Crackdown on tech firms as Online Safety Bill is set to become law

Parliament has finally approved new laws aimed at making social media platforms more responsible for user safety

The long-awaited Online Safety Bill which sets out tougher standards for protecting children and adults online has been signed off in the Houses of Parliament and will soon become law.

Social media platforms will now be held legally responsible for the content they host and will face hefty fines if they do not act fast to prevent and remove illegal and harmful content. In some cases, social media platform bosses may even face prison.

The NSPCC hears from children about the unacceptable levels of abuse and harm they face online every day and has campaigned strongly for the legislation to result in a ‘much safer online world for children.’ NSPCC Chief Executive Sir Peter Wanless said:

‘We are absolutely delighted to see the Online Safety Bill being passed through Parliament. It is a momentous day for children and will finally result in the ground-breaking protections they should expect online.’

Tougher rules to keep children safe could lead to fines of up to £18m

Social media giants could face fines of up to £18 million or 10% of their global revenue – whichever is higher – if they don’t comply with new rules to:

  • Remove illegal content quickly or prevent it from appearing in the first place, including content promoting self-harm
  • Prevent children from accessing harmful and age-inappropriate content
  • Enforce age limits and age-checking measures
  • Provide parents and children with clear and accessible ways to report problems online when they do arise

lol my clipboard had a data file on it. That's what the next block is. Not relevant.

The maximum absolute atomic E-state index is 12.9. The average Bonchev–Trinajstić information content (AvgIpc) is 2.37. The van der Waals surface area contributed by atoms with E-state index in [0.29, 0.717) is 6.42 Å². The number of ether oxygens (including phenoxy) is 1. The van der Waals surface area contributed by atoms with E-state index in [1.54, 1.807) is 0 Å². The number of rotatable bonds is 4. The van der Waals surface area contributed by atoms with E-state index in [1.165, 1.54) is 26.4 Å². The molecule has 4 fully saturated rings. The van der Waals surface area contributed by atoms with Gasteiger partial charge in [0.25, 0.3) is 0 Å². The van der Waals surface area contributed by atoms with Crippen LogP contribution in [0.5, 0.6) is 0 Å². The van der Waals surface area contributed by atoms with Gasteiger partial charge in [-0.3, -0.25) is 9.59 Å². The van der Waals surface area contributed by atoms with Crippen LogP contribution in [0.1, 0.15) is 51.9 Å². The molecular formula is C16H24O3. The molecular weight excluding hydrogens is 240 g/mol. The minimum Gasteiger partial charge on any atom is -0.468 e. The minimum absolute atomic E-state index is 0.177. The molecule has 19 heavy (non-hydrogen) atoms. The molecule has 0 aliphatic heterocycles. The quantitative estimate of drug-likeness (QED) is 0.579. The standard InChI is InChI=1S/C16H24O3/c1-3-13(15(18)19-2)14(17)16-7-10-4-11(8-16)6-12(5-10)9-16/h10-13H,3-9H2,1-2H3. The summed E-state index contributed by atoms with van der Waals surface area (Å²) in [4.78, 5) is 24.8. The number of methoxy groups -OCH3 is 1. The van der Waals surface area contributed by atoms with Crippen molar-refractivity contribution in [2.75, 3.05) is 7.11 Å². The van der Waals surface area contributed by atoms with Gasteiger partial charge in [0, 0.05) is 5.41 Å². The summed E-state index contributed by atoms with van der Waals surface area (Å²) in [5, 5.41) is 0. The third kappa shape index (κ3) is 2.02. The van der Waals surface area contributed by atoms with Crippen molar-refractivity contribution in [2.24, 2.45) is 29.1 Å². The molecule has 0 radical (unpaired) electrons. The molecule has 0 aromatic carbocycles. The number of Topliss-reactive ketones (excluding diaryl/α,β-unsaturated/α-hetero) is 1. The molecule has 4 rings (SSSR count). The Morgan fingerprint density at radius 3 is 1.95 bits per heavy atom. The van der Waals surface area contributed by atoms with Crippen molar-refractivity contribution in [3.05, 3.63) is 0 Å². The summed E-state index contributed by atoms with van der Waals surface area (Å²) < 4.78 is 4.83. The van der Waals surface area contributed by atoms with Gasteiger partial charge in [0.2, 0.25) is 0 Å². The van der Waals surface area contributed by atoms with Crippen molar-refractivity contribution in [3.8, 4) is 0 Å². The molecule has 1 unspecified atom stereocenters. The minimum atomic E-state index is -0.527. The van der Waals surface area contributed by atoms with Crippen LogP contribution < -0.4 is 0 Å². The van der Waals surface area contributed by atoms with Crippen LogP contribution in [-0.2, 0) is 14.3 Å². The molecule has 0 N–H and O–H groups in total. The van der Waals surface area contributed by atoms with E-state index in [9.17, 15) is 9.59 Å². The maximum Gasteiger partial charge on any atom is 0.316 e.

Implementation of the new rules will be the job of Ofcom, the UK’s communications regulator. Government has said the regulator will immediately begin work on tackling illegal content and protecting children’s safety. Ofcom Chief Executive Dame Melanie Dawes said:

‘Today is a major milestone in the mission to create a safer life online for children and adults in the UK. Very soon after the bill receives Royal Assent, we’ll consult on the first set of standards that we’ll expect tech firms to meet in tackling illegal online harms, including child sexual exploitation, fraud and terrorism.’

Social media platforms are already responding to the new rules. Snapchat has started removing the accounts of underage users and TikTok has implemented stronger age verification.

Greater control over what we see online

Social media platforms will have to offer users more control over what they see online, with the option of filtering out harmful content, such as bullying. And there will be a legal responsibility on social media platforms to enforce what they promise in their terms and conditions.

New laws have been added to the bill to tackle online fraud and violence against women and girls. Social media giants will be responsible for stopping scam adverts online. The law will also make it easier to convict abusers who share intimate images without consent. Those found guilty of this offence could face up to 6 months in jail.

Former Love Island star and campaigner Georgia Harrison said:

‘Violence against women and girls is so common, with one in three women in the UK having experienced online abuse or harassment. The Online Safety bill is going to help bring this to an end, by holding social media companies accountable to protect women and girls from online abuse.’

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